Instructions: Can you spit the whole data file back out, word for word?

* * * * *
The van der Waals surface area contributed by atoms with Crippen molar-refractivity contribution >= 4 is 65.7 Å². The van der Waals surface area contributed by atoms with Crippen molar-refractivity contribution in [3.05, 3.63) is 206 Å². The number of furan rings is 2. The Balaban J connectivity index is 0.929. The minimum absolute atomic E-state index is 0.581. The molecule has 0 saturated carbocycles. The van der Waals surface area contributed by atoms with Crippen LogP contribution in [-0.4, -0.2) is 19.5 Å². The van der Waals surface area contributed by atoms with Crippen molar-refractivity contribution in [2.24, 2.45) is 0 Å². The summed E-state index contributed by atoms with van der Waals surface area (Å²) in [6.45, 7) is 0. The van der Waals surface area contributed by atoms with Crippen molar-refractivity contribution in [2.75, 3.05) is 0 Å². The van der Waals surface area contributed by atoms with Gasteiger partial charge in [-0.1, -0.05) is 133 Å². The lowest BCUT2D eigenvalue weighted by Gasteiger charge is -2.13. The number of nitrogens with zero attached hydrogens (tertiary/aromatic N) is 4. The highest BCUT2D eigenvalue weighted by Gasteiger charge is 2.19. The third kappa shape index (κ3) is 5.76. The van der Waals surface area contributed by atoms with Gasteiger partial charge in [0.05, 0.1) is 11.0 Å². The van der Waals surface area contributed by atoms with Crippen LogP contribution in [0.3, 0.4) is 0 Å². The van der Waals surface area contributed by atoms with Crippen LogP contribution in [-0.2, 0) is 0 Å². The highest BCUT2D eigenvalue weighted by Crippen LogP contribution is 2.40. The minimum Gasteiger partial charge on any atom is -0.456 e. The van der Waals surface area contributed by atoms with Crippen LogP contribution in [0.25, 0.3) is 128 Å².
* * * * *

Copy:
The van der Waals surface area contributed by atoms with Crippen molar-refractivity contribution >= 4 is 65.7 Å². The van der Waals surface area contributed by atoms with Crippen molar-refractivity contribution in [3.05, 3.63) is 206 Å². The number of furan rings is 2. The Balaban J connectivity index is 0.929. The minimum absolute atomic E-state index is 0.581. The molecule has 0 saturated carbocycles. The van der Waals surface area contributed by atoms with Crippen LogP contribution in [-0.4, -0.2) is 19.5 Å². The van der Waals surface area contributed by atoms with Crippen molar-refractivity contribution in [2.24, 2.45) is 0 Å². The summed E-state index contributed by atoms with van der Waals surface area (Å²) in [6.45, 7) is 0. The van der Waals surface area contributed by atoms with Crippen molar-refractivity contribution in [2.75, 3.05) is 0 Å². The van der Waals surface area contributed by atoms with Gasteiger partial charge in [-0.1, -0.05) is 133 Å². The lowest BCUT2D eigenvalue weighted by Gasteiger charge is -2.13. The number of nitrogens with zero attached hydrogens (tertiary/aromatic N) is 4. The highest BCUT2D eigenvalue weighted by Gasteiger charge is 2.19. The third kappa shape index (κ3) is 5.76. The van der Waals surface area contributed by atoms with Gasteiger partial charge in [0.05, 0.1) is 11.0 Å². The van der Waals surface area contributed by atoms with Crippen LogP contribution in [0.3, 0.4) is 0 Å². The van der Waals surface area contributed by atoms with Crippen LogP contribution in [-0.2, 0) is 0 Å². The highest BCUT2D eigenvalue weighted by Crippen LogP contribution is 2.40. The minimum Gasteiger partial charge on any atom is -0.456 e. The van der Waals surface area contributed by atoms with Crippen LogP contribution in [0.25, 0.3) is 128 Å².